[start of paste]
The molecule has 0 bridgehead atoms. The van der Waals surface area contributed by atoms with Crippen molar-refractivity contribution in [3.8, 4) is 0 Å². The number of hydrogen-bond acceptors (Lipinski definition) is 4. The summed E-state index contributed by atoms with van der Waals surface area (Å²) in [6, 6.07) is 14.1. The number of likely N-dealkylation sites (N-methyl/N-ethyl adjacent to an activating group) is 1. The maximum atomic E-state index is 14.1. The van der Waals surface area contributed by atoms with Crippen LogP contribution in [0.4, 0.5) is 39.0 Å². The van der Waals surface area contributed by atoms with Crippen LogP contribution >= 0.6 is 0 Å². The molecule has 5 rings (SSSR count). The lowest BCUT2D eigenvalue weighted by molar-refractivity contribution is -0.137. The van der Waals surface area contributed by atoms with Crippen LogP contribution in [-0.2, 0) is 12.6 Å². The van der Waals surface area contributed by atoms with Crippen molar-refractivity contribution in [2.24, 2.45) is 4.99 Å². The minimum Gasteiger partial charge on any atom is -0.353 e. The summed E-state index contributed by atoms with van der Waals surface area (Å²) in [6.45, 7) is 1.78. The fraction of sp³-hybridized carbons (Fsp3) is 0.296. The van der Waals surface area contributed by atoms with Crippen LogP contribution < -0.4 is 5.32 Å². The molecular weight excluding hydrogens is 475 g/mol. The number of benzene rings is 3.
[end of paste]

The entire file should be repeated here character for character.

The molecule has 0 bridgehead atoms. The van der Waals surface area contributed by atoms with Crippen molar-refractivity contribution in [3.8, 4) is 0 Å². The number of hydrogen-bond acceptors (Lipinski definition) is 4. The summed E-state index contributed by atoms with van der Waals surface area (Å²) in [6, 6.07) is 14.1. The number of likely N-dealkylation sites (N-methyl/N-ethyl adjacent to an activating group) is 1. The maximum atomic E-state index is 14.1. The van der Waals surface area contributed by atoms with Crippen LogP contribution in [0.4, 0.5) is 39.0 Å². The van der Waals surface area contributed by atoms with Crippen LogP contribution >= 0.6 is 0 Å². The molecule has 5 rings (SSSR count). The lowest BCUT2D eigenvalue weighted by molar-refractivity contribution is -0.137. The van der Waals surface area contributed by atoms with Crippen LogP contribution in [-0.2, 0) is 12.6 Å². The van der Waals surface area contributed by atoms with Crippen molar-refractivity contribution in [2.24, 2.45) is 4.99 Å². The minimum Gasteiger partial charge on any atom is -0.353 e. The summed E-state index contributed by atoms with van der Waals surface area (Å²) in [6.45, 7) is 1.78. The fraction of sp³-hybridized carbons (Fsp3) is 0.296. The van der Waals surface area contributed by atoms with Crippen LogP contribution < -0.4 is 5.32 Å². The molecular weight excluding hydrogens is 475 g/mol. The number of benzene rings is 3.